The second favorite tourist city in Peru after Cusco, Arequipa sits in the country’s south and is surrounded by three scenic volcanoes. This is also Peru’s second largest city after Lima. Following the Spanish colonisation, the city was also used as the country’s capital between 1835 to 1883.
A UNESCO World Heritage Site, Arequipa contains some historical attractions, fantastic scenery, and interesting cultural sites. With its beautiful and unique architecture backed by volcanoes, the scenery alone is one reason for a visit.
Two of the most famous sites to visit in this beautiful city are the Plaza de Armas and Convento de Santa Catalina. Although there are no Incan remains or treasures near the city, the colonial buildings, a combination of styles, and the museums will satisfy cultural interests. The city is also known as the ‘White City’ as many buildings here are built with a white stone called sillar.
With a number of great places to eat, Arequipa was responsible for creating many of Peru’s delicacies to help form the country’s proud gastronomy. You’re sure you enjoy some fantastic flavors in various restaurants.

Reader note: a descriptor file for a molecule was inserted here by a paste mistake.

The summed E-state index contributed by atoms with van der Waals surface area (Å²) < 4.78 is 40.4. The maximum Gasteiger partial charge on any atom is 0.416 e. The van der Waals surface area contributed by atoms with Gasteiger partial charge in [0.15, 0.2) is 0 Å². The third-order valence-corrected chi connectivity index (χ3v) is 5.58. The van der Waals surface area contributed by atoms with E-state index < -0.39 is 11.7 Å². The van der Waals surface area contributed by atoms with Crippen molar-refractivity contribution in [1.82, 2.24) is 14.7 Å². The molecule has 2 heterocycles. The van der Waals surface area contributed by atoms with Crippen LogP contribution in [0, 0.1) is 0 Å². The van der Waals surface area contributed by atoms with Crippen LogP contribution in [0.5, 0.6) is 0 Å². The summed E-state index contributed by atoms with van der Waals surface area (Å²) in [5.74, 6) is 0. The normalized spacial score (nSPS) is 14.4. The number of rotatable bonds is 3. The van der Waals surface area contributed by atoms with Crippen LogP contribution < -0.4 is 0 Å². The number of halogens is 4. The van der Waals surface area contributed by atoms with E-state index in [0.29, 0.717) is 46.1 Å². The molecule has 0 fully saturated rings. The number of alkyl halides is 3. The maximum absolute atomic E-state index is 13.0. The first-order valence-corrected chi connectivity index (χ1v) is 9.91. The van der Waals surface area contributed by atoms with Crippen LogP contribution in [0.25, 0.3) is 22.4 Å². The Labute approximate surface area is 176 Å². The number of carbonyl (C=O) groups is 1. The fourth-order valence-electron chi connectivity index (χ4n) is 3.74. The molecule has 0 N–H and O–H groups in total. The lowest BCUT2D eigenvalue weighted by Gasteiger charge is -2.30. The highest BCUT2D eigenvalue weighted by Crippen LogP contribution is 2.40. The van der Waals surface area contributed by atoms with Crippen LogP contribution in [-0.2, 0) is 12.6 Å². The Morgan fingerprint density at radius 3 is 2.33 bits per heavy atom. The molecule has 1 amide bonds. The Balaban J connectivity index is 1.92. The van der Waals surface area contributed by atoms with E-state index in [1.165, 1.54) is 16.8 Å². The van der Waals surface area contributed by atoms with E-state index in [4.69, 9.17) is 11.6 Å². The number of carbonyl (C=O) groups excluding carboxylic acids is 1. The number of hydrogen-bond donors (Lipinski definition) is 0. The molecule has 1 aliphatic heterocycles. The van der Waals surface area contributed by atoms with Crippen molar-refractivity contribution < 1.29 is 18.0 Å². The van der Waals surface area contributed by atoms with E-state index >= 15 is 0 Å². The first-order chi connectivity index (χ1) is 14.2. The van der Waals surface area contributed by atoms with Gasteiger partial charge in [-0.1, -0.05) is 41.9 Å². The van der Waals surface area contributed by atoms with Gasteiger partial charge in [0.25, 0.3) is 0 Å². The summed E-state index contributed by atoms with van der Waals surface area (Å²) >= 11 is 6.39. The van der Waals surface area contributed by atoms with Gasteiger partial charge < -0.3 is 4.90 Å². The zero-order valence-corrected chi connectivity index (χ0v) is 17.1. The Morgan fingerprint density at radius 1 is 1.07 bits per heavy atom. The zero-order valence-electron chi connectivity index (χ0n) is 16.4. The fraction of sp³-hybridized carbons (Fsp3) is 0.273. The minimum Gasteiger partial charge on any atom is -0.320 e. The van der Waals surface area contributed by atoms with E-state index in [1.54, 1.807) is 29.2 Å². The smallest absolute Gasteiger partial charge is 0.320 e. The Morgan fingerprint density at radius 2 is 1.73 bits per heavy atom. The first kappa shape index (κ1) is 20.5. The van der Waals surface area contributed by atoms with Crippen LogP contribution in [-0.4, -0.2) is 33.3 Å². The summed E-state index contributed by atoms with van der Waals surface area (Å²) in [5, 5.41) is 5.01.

The Cordillera Blanca
The most famous part of the Andes for mountain climbers, the range is located in the north of the country and is accessed from the city of Huaraz. The most famous mountain here is Huáscarán (6,768 m), which is the highest mountain in Peru. In addition to the scenic mountains, the range contains beautiful lakes and is surrounded by various hot pools.
One of the world’s highest ranges and the largest range in the tropics, the Cordillera Blanca stretches for around 200 km and separates the coastal region from the steamy Amazon Rainforest. The deep ravines and snowy peaks create fantastic scenery dotted with Andean condors flying high in the mountains. Other animals you can find here are the spectacled bears iconic to Peru’s mountainsides and lush vegetation.
The range is mostly contained in the Huascaran National Park. Because this is home to a lot of wildlife, UNESCO declared the area a Biosphere Reserve in 1977. In addition to wildlife, the range is dotted with pre-Incan and Incan ruins.